The discovery of thalidomide as an effective agent in myeloma has ushered in a new era of combination therapies for PCDs.8 In amyloidosis, single-agent thalidomide in “standard” higher doses is tolerated poorly, with most patients discontinuing treatment within 3 months.9,10 Lower doses are better tolerated, but adequate hematologic responses occur rarely when thalidomide is administered alone.11 Addition of dexamethasone to thalidomide improves the hematologic response rate to about 50% but at the cost of increased toxicity, affecting some 60% of patients.12 In myeloma the oral combination of cyclophosphamide, thalidomide, and dexamethasone (CTD) has been evaluated in a number of small studies in relapsed and newly diagnosed cases, in which it has produced hematologic response rates of 61% to 71%, and it has been relatively well tolerated.13,14 Different versions of this regimen have been reported using cyclophosphamide either daily or weekly with similar response rates. Growing optimism has led to CTD being studied as induction therapy for newly diagnosed myeloma in the current UK MRC Myeloma IX trial, including a dose-attenuated version (CTDa) for elderly or poor-risk patients.

We report here the outcome of 75 patients with systemic AL amyloidosis who were treated with CTD. Despite advanced amyloid in many cases, TRM was very low, whereas clonal response rates were higher than any non-transplantation regimen described to date in this disease.

Patients, materials, and methods

Patients, diagnosis, and protocol

The analysis was carried out at the National Amyloidosis Centre (NAC), United Kingdom. In accordance with guidelines in the United Kingdom on the treatment of AL amyloidosis,15 the vast majority of patients attending the NAC since 2000 received intermediate-dose non-transplantation chemotherapy regimens. Since such time, the CTD regimen adapted from the current UK MRC Myeloma IX trial has been included among the offered treatment options. The patients reported here include all patients with AL amyloidosis who were treated with CTD or attenuated CTD (CTDa) between 2000 and 2005 and who underwent systematic prospective evaluation at the NAC. CTD was given as first-line therapy in 31 patients and for refractory or relapsed underlying clonal disease in 44 cases. Only patients with predominant and severe autonomic or peripheral neuropathy were not deemed eligible to receive this regimen because of the potential for exacerbation by thalidomide.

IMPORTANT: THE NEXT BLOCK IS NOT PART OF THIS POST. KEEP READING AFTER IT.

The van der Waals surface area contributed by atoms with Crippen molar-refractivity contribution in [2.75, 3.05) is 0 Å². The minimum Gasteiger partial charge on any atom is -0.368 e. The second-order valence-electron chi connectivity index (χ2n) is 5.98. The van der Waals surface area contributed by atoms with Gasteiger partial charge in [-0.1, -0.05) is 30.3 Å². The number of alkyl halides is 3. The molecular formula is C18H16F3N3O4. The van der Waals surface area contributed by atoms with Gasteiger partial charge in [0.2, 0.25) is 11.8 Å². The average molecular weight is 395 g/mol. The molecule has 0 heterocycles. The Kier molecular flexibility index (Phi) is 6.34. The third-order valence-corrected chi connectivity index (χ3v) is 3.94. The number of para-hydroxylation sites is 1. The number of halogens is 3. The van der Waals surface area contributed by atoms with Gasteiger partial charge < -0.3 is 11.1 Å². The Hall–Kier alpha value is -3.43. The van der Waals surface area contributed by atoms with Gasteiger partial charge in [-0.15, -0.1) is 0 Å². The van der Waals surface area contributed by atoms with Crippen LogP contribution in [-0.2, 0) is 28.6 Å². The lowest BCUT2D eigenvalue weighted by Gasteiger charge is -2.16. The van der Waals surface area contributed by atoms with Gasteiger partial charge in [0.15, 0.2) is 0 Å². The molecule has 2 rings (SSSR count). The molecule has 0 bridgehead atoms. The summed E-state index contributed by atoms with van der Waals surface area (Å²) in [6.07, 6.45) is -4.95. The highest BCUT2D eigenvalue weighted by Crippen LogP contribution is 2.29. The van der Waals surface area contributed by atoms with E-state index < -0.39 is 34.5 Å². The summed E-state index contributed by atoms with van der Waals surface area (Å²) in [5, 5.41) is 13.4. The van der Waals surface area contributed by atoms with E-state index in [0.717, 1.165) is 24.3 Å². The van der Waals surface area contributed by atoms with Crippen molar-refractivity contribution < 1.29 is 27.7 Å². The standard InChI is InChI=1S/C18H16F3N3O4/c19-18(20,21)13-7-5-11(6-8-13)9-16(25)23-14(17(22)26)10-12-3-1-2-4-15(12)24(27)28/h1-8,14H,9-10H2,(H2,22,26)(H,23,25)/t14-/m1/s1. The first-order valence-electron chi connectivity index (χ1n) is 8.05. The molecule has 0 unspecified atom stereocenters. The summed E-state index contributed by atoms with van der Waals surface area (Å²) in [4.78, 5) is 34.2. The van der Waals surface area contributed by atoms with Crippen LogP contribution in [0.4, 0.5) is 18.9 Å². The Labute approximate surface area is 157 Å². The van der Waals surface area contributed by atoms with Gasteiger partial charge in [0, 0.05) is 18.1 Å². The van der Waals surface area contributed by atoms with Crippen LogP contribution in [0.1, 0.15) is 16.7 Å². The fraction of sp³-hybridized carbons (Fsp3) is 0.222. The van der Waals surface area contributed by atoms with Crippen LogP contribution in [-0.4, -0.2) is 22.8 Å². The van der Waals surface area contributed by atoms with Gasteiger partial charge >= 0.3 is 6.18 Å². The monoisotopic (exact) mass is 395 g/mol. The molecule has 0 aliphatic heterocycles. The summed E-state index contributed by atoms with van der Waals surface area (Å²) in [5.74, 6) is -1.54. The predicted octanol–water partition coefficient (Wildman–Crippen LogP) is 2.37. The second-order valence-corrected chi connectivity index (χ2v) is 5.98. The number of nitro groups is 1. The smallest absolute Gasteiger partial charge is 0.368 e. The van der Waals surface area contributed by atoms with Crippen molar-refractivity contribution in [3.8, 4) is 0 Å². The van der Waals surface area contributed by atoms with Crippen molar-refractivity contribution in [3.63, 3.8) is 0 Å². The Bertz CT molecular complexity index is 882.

The presence of amyloid was confirmed by characteristic birefringence after Congo red staining of a tissue biopsy, a diagnostic serum amyloid P component (SAP) scan, or both. AL-type amyloidosis was confirmed by immunohistochemical staining when possible and otherwise by characteristic clinical and scintigraphic appearances, supported by demonstration of a plasma-cell dyscrasia and, when necessary, by exclusion of hereditary amyloidosis by demonstration of wild-type sequence for the genes encoding known hereditary amyloidogenic proteins.16 Patients attended the NAC for their initial diagnostic evaluation and were followed up at 6-month intervals for evaluation of clonal disease and organ responses and for whole-body amyloid load by SAP scintigraphy. Blood samples were requested at monthly intervals during CTD treatment and at 2-month intervals thereafter for monoclonal immunoglobulin measurements, which included the serum free light chain (FLC) assay (Freelite; The Binding Site, Birmingham, United Kingdom). The novel medical care described here was performed with informed consent from each patient in accordance with the Declaration of Helsinki, and the study was performed with institutional review board approval by the Royal Free Hospital ethics committee.